This article is from the Task and Purpose organization. They have great reads about the military. You can look it up through Google and have it delivered to you inbox everyday.

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Years ago this soldier almost died by suicide. Now, he’s telling his story in hopes of saving someone else.

James McGuffey was 30 years old when he found himself lying in bed, half drunk, with a pistol in his mouth. 

That night in June 2008 was the culmination of years of trauma and stress that had gone unaddressed, and it wasn’t the first time he’d had thoughts about self-harm. A month prior in May, the Army Ranger, who was a sergeant first class at the time, chased “a bunch of pills” with Wild Turkey bourbon. Luckily some of his friends took him to the hospital where he got his stomach pumped. They told him they wouldn’t say anything. They begged him to get help.

But it wasn’t that easy. It rarely is. 

McGuffey, now a command sergeant major with the 3rd Infantry Division Artillery, voiced the same fears a lot of service members mention when talking about behavioral health: How will it impact my career? What about my security clearance? How will I be perceived by my command, and by my peers?  But in a conversation at 3rd ID’s headquarters at Fort Stewart, Georgia, last week, he explained how getting the help he needed saved his life and his career, putting him on a path towards healing that before had felt out of reach. Now he shares his story with other soldiers in the hopes it will encourage them to take action and get the help they need — and prompt leaders to listen to their soldiers. It’s not a suicide prevention brief, he made sure to clarify; it’s about how to get through life.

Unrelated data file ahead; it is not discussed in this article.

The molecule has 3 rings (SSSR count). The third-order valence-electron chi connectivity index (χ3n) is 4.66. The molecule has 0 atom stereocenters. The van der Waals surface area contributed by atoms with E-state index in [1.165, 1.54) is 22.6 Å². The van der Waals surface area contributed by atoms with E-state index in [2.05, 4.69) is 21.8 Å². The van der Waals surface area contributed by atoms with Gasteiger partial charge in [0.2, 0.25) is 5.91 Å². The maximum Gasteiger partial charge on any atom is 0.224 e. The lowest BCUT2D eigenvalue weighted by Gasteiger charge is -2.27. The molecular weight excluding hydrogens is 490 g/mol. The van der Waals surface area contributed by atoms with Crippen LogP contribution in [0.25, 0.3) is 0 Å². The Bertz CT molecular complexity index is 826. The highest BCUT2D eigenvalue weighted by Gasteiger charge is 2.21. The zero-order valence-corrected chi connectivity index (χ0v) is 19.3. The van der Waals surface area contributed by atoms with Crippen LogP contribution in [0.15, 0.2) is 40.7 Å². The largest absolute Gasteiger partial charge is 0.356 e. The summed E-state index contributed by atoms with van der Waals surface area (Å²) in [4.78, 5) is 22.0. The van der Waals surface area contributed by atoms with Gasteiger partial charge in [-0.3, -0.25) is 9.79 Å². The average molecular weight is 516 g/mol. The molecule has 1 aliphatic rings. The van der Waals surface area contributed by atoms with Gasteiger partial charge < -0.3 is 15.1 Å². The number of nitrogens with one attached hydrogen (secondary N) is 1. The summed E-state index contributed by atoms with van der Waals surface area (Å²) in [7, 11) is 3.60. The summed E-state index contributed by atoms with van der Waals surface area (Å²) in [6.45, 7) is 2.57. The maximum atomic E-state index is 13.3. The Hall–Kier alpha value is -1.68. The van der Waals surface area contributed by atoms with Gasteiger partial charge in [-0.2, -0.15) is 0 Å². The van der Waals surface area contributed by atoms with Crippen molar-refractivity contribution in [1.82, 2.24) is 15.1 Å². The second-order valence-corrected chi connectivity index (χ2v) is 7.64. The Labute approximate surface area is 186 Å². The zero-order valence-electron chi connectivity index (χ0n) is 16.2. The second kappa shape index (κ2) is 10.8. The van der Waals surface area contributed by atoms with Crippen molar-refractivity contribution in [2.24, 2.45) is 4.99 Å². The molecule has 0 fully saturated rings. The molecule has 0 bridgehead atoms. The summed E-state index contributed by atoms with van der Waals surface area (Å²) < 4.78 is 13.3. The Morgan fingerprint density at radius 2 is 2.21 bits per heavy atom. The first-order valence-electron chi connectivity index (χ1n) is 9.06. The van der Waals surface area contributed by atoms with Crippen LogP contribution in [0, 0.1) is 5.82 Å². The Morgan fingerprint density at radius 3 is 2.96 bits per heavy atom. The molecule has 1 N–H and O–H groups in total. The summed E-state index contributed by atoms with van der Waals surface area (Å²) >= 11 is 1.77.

The underlying theme is similar to another soldier in the unit, Capt. Chelsea Kay who lost her older brother, also a soldier, to suicide when she was a cadet at West Point, New York. Kay now gives presentations to help other soldiers recognize signs that someone may need help, so they can intervene and potentially save a life. 

Suicide prevention is one of the primary focuses of the Army’s This is My Squad initiative, which encourages leaders to get to know their soldiers, and soldiers to get to know their teammates. The goal is to build a culture where soldiers feel comfortable speaking up about challenges they might be facing, whether in the Army or in their personal lives. Frankly, it can’t happen soon enough; suicides had a reported increase of 30% among active-duty soldiers last year, with a 41% increase in the Army Reserve.